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New Orleans Meteorologist Chokes Back Tears While Reading Dire Warning About Hurricane Laura


2020 just keeps coming, this time in the form of a major storm.

Hurricane Laura is the latest in this year’s offenses, and it’s expected to be one of the largest storms to touch down in the United States, ever.

The hurricane is currently classified as a Category 4 storm, with Category 5 potential, and is expected to impact Mississippi, Louisiana, and Texas.

Hurricane Laura officially touched down in Louisiana shortly after midnight on Thursday morning, causing massive devastation, setting a biochemical lab on fire, and taking its first casualty, a 14-year-old girl near Lake Charles.

Leading up to its landfall, meteorologist Margaret Orr was live-broadcasting the weather report when she received an urgent update and safety warning about the storm.

The information given to Orr came from the National Hurricane Center, which she immediately shared during her broadcast. 

Orr led into her reading of the update with a potentially too-candid reflection: 

“It truly reminds me shades of Katrina.”

Orr choked up multiple times while reading the update: 

“Unsurvivable storm surge with large and destructive waves will cause catastrophic damage from Sea Rim State Park, Texas, to Intracoastal City, Louisiana, including Calcasieu and Sabine Lakes. This surge could penetrate up to 30 miles inland from the immediate coastline.”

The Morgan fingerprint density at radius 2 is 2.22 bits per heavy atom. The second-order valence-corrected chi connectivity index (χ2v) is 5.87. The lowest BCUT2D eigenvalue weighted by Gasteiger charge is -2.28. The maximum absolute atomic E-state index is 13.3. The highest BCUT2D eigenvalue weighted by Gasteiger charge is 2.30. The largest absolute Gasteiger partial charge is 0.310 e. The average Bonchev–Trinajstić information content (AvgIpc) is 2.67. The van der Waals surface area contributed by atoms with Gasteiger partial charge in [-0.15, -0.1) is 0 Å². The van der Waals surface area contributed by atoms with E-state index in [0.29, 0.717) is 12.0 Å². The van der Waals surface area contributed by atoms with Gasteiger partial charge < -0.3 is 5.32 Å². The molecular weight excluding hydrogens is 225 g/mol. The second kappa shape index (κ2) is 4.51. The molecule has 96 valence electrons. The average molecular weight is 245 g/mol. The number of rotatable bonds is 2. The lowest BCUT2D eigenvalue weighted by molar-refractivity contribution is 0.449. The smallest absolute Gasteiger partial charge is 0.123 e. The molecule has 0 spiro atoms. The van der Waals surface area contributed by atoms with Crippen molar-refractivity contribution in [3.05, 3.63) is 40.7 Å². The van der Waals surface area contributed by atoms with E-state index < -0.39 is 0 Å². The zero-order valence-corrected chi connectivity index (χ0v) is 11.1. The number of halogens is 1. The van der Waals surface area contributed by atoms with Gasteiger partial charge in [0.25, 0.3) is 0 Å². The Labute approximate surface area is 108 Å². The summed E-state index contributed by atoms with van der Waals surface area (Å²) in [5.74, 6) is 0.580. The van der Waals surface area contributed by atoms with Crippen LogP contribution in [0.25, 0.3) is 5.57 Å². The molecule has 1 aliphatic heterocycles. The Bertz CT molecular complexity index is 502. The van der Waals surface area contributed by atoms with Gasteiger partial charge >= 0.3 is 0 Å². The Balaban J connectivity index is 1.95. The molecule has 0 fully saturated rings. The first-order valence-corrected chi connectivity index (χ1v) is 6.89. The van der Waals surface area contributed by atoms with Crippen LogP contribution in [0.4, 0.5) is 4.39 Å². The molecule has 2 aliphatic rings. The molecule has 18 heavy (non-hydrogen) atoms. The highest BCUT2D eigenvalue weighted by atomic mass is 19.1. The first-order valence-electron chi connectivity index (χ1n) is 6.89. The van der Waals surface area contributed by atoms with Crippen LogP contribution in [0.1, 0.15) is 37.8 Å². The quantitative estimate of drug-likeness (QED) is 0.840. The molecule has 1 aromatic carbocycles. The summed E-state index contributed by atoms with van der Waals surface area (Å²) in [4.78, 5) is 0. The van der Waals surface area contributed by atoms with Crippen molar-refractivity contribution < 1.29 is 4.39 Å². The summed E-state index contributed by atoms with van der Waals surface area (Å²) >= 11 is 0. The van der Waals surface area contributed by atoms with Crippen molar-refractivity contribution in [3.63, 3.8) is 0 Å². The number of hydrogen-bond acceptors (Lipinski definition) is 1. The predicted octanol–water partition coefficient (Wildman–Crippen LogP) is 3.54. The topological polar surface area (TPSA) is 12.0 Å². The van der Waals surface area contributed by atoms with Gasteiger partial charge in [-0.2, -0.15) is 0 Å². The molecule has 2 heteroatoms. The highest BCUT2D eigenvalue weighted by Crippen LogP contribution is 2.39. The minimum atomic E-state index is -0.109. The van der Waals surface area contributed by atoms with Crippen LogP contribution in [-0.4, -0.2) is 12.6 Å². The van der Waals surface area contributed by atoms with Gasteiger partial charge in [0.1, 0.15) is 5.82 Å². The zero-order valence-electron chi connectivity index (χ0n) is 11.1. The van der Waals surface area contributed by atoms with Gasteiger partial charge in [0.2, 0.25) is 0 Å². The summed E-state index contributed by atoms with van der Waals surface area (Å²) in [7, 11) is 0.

Orr paused for a moment and then said to the camera: 

“That’s all I have to say.” 


Warnings are popping up all across Twitter regarding the safety of the three neighboring states. 

Prior to the landing of the storm, there were repeated warnings to evacuate the Holly Beach, Louisiana, area. 

In the meantime, the storm is projected to lead to more than 9 feet of water above sea level, across the Louisiana and Texas coastlines, moving inland a potential of 40 miles. 

Those following the storm on Twitter praised Orr for her coverage of the storm, much like her previous coverage of Katrina. 

Others made a point of sharing prayers and urging people who have the resources to evacuate as soon as possible.

Since the hurricane only landed a matter of hours ago, there’s no telling yet how extensive the damages will be to properties and families, nor how far inland or along the coastline the storm will manage to travel before dissipating.

We can only hope that residents will evacuate and take shelter when told and wait until the worst of the storm has passed.

McKenzie Lynn Tozan

Written by McKenzie Lynn Tozan

McKenzie Lynn Tozan lives in North Chicago, where she works as a poet, freelance writer, and editor. She received her MFA in Creative Writing from Western Michigan University, and her BA in English from Indiana University South Bend. Her poems have appeared in Rogue Agent, Whale Road Review, the James Franco Review, Thank You for Swallowing, and elsewhere; and her essays and book reviews have appeared with Memoir Mixtapes, The Rumpus, BookPage, and Motherly, among others. When she's not reading and writing, she's in her garden or spending time with her family. For more, visit